Heart Experts Issue Guidelines on Use of Celebrex

Cox-2 painkiller should be last resort because of cardiovascular risk, American Heart Association says

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MONDAY, Feb. 26, 2007 (HealthDay News) -- The American Heart Association is weighing in on the potential heart dangers of controversial cox-2 nonsteroidal anti-inflammatory drug (NSAID) painkillers such as Celebrex.

In a statement published Monday in Circulation, the association says these painkillers -- which include two other drugs, Vioxx and Bextra, now withdrawn from the market -- do increase the risk of heart attack and stroke, and doctors need to change the way they prescribe these pain relievers to people with, or at risk for, heart disease. Cox-2 pain relievers are so named because they specifically target the cox-2 enzyme.

However, other, less targeted or "selective" non-cox-2 NSAIDs may also increase the risk, the AHA said.

"We believe that some physicians have been prescribing the new cox-2 inhibitors as the first line of treatment. We are turning that around and saying that, for chronic pain in patients with known heart disease or who are at risk for heart disease, these drugs should be the last line of treatment," statement author Dr. Elliott M. Antman, a professor of medicine at Harvard Medical School and Brigham and Women's Hospital, said in a prepared statement.

"We advise physicians to start with non-pharmacologic treatments such as physical therapy and exercise, weight loss to reduce stress in joints, and heat or cold therapy. If the non-pharmacologic approach does not provide enough pain relief or control of symptoms, we recommend a stepped-care approach when it comes to prescribing drugs," Antman said.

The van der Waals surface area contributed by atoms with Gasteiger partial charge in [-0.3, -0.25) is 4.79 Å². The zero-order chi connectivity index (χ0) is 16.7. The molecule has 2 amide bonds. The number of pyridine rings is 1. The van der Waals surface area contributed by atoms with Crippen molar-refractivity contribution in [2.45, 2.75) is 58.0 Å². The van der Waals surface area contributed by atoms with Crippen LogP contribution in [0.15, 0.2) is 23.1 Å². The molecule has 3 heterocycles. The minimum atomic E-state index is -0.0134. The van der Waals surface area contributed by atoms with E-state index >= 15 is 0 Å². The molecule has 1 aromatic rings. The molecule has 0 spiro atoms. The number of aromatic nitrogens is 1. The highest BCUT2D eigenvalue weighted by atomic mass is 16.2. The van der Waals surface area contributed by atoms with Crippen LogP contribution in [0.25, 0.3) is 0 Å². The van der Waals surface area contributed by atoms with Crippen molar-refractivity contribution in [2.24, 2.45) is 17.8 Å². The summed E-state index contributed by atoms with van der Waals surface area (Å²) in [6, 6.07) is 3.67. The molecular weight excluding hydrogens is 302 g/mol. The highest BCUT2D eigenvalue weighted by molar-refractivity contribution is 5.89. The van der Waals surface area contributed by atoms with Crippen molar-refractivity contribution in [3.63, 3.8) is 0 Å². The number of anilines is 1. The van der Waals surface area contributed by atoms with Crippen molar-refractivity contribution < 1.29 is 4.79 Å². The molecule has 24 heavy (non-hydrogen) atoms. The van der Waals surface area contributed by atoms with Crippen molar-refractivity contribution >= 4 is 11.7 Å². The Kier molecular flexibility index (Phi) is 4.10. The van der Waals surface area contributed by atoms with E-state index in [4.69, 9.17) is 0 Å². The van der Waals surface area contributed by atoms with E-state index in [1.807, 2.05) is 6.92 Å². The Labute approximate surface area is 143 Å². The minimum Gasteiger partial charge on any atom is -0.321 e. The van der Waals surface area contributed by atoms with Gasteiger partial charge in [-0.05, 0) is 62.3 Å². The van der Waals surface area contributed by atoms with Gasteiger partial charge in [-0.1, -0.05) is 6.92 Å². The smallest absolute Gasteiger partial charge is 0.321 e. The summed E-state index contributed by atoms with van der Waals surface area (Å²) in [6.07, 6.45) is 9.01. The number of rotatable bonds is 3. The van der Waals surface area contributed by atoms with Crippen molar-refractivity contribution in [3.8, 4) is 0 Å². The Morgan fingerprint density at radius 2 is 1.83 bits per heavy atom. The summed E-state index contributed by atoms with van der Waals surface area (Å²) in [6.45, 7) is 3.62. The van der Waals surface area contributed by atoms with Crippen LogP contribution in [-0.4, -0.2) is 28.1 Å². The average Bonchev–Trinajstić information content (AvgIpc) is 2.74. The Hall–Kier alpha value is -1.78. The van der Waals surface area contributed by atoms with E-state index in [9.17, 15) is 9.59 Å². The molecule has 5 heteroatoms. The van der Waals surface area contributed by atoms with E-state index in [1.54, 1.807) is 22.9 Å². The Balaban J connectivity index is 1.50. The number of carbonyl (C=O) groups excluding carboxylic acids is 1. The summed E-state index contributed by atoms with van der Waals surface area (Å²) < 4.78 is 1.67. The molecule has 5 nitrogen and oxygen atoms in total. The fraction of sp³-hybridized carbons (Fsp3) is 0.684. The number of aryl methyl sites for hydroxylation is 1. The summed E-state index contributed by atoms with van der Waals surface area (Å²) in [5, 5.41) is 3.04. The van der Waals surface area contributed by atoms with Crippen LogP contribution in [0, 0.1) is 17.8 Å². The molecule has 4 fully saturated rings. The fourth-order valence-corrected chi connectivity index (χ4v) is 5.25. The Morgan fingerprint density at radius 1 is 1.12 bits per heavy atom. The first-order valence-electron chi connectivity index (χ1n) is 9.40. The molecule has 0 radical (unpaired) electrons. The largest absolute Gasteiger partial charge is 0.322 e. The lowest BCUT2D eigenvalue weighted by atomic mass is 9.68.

This approach takes into account the notion that a variety of NSAIDs affect cox-2 in more or less selective ways.

"Take into account the patient's health history and consider acetaminophen, aspirin and even short-term use of narcotic analgesics as the first step," the expert said. "If further relief is needed, physicians should suggest the least selective cox-2 inhibitors first, moving progressively toward more selective cox-2 inhibitors, which are at the bottom of the list, only if needed. All drugs should be used at the lowest dose necessary to control symptoms and prescribed for the shortest time possible."

A number of studies have concluded that the use of cox-2 selective NSAIDs (designed to reduce gastrointestinal side effects caused by traditional NSAIDs) increase the likelihood of cardiovascular disease complications in people with, or at risk for, heart disease, Antman said.

A meta-analysis found that cox-2 selective NSAIDs were associated with an 86 percent increased risk of heart attack, said the scientific statement, which also noted that two non-cox-2 NSAID drugs -- diclofenac and ibuprofen -- may also increase the risk of heart problems.

In recent years, the U.S. Food and Drug Administration has added warning statements to NSAIDs (with the exception of aspirin) about an increased risk of cardiovascular events when taking these drugs, the scientific statement noted.

More information

MedlinePlus has more about NSAIDs.

SOURCE: American Heart Association, news release, Feb. 26, 2007

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